Small Business Owners and Their Impact on the Economy

There are generally three areas in which small business owners make huge inroads in economic growth. These three include:

  • Steady employment
  • Local and overall GDP
  • Job creation/growth

One statistic from the United States Small Business Administration (SBA) suggests that, over a four-year span, more than half of all start-ups will still be in business.[1] This provides stability for both the broader economy and the individuals employed at the firm.

Small business owners are also responsible for a sizable chunk of the GDP. Another study conducted by the SBA showed that small businesses were responsible for 50% of the non-farm private GDP in the United States.[2]

Beyond that, startups are integral to the long-term economic success of a region. Many smaller and often more rural communities frequently look for outside, established businesses to spur economic growth in their region. Unfortunately, larger firms without ties to a region tend to mitigate the economic prospects of that region. In a study of data from the Edward Lowe Foundation, economist Stephan Goetz surmised that external larger firms might bring short-term benefits to an area, but long-term sustained economic growth was achieved more fluidly with local startup businesses.[3]

A report by the Bureau of Labor and Statistics demonstrated that small businesses with between 1 and 49 employees were responsible for around 40 percent of the total net job growth in America.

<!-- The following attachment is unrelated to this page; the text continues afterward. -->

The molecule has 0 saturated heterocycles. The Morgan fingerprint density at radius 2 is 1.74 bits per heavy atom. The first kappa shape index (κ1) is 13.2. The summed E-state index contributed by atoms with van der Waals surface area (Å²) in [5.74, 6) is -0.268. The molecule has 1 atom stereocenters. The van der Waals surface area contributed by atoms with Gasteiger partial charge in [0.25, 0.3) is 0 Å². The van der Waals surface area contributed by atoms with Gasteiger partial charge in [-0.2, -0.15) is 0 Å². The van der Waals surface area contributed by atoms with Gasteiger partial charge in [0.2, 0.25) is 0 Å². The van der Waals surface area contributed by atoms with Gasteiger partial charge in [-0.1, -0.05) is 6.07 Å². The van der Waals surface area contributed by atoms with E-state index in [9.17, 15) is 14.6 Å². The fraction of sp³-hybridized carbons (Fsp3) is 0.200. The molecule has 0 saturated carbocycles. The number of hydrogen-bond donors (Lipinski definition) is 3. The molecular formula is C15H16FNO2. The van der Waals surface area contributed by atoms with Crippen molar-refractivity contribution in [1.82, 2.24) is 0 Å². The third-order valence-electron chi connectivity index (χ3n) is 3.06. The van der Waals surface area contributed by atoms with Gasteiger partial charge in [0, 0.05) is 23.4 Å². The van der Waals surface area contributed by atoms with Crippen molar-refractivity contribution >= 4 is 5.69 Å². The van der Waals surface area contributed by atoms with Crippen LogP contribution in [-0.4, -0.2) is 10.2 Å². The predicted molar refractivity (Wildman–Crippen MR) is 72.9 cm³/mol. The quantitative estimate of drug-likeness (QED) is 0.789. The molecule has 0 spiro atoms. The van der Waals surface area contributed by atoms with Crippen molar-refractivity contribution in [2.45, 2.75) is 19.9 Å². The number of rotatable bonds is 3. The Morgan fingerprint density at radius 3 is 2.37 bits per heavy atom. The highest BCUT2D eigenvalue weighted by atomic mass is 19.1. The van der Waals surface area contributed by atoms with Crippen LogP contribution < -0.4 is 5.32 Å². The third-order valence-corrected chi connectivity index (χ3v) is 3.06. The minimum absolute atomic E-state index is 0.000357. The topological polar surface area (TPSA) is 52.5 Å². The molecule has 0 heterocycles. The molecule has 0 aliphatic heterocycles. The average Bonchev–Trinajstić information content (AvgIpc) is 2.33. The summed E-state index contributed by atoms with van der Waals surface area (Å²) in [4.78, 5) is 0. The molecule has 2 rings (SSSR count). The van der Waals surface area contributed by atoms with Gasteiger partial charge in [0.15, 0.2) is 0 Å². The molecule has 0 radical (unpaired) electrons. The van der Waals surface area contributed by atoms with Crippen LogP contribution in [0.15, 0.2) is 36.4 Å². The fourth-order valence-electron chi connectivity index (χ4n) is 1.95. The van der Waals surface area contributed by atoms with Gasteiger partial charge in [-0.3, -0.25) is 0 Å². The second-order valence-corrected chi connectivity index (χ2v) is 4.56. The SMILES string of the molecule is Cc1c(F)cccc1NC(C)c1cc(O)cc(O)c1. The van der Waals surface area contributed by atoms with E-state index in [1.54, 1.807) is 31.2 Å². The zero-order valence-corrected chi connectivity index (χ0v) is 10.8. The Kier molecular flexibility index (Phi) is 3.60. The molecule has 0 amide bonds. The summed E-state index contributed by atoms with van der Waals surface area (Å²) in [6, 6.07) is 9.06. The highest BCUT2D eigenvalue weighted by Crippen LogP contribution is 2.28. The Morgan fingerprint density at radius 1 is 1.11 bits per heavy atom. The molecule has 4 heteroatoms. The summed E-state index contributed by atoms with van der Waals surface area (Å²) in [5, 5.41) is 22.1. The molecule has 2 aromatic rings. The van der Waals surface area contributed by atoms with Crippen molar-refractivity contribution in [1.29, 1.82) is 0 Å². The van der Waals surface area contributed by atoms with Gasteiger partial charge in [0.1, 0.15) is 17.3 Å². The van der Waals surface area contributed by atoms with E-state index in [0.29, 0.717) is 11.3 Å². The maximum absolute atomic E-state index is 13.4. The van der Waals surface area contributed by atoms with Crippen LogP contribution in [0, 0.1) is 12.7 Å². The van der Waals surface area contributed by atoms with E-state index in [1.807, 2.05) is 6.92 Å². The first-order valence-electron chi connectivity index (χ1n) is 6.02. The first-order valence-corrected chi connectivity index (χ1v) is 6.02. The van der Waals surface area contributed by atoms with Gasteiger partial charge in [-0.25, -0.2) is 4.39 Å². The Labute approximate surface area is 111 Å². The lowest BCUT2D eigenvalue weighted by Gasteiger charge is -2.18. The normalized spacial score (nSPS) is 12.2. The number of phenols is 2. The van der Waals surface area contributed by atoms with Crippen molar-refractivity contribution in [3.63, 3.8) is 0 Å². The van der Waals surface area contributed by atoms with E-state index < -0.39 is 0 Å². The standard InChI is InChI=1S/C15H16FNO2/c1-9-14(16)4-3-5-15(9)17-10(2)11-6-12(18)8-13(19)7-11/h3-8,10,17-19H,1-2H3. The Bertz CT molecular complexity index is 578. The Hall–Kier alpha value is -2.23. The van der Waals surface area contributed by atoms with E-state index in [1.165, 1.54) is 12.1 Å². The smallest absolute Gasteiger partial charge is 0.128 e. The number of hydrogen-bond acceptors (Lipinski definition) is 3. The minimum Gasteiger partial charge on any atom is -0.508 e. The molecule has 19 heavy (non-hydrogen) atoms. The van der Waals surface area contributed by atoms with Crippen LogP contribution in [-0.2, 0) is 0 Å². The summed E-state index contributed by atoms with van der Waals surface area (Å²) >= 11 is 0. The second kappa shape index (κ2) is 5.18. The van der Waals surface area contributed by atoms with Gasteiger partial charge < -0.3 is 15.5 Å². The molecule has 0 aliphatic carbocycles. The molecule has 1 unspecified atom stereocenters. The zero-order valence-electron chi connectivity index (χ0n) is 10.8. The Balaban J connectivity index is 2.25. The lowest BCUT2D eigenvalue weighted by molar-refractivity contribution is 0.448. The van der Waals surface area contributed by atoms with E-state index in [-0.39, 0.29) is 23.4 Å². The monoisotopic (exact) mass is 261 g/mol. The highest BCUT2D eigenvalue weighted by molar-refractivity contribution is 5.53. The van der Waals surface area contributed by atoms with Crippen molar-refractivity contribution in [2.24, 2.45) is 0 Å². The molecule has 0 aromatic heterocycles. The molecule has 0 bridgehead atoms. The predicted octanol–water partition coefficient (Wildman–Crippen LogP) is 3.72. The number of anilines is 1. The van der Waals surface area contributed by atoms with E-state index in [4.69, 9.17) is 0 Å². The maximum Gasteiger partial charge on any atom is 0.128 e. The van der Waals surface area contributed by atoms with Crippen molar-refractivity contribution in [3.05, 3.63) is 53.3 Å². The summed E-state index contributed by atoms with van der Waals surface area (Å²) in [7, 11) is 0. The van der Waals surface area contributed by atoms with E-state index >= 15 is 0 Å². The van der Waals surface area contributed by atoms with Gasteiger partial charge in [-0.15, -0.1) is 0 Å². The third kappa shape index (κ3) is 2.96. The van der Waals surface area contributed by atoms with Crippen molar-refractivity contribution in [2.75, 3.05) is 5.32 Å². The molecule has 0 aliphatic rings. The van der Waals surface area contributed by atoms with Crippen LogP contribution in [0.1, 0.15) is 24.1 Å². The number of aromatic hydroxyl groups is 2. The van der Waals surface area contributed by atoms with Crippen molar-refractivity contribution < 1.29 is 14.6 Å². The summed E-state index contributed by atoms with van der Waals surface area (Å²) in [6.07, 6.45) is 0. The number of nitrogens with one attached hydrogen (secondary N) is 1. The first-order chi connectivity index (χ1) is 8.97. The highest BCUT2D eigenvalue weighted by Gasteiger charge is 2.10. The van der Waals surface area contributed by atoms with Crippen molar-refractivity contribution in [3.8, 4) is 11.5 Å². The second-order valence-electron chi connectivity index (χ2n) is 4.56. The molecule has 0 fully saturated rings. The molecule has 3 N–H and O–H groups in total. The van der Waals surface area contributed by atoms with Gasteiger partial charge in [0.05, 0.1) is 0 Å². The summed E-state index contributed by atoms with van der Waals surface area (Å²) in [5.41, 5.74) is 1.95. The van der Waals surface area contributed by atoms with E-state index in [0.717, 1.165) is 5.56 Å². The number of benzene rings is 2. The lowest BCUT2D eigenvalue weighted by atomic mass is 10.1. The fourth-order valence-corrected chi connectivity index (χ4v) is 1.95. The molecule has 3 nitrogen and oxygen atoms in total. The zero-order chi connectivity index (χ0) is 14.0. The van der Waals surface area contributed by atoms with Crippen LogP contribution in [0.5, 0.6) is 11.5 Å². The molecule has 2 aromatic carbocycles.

By contrast, large firms with 500 or more employees were responsible for 41 percent.[4] Thus, job growth between large mega-corporations and small businesses is roughly identical.

The Value of ALL Small Business Owners

Small business owners have a dramatic impact on the U.S. economy
Minority-owned businesses are also important facets of overall economic growth in America.

Most data that looks at the value or the economic impact of a small business fails to examine the differences at the heads of those firms. Business owners who are minorities or women are making substantial headway in their fields. Indeed, a study conducted by the National Women’s Business Council discovered that women-owned businesses were responsible for $3 trillion and 23 million jobs. That is roughly 16 percent of the total United States economy.[5]

Minority-owned businesses are also important facets of overall economic growth in America. Between 2002 and 2007, the overall number of small businesses grew by 18%. But, African-American-owned businesses grew by 60%, Hispanic-owned businesses saw a 44% uptick, and Asian-owned firms rose in number by 41%. After the economic downturn between 2007 and 2011, these numbers dropped substantially.[6] But, minority-owned small businesses still account for over 15% of all businesses in the United States.[7] Without these contributions from minority- and women-business owners, the economy of the United States would lose over $3 trillion in gross net worth.[8]

Clearly the complete impact of small business owners cannot be understated. They are truly the backbone of the American economy and virtually every other economy around the world. In the United States alone, small businesses (defined by the SBA as a firm with fewer than 500 employees) account for 99.7% of all companies. Each year, over 500,000 small businesses are created.[9]

While gigantic firms like Walmart or Facebook may be the face of the American economy, it is small businesses and small business owners who make the real difference.

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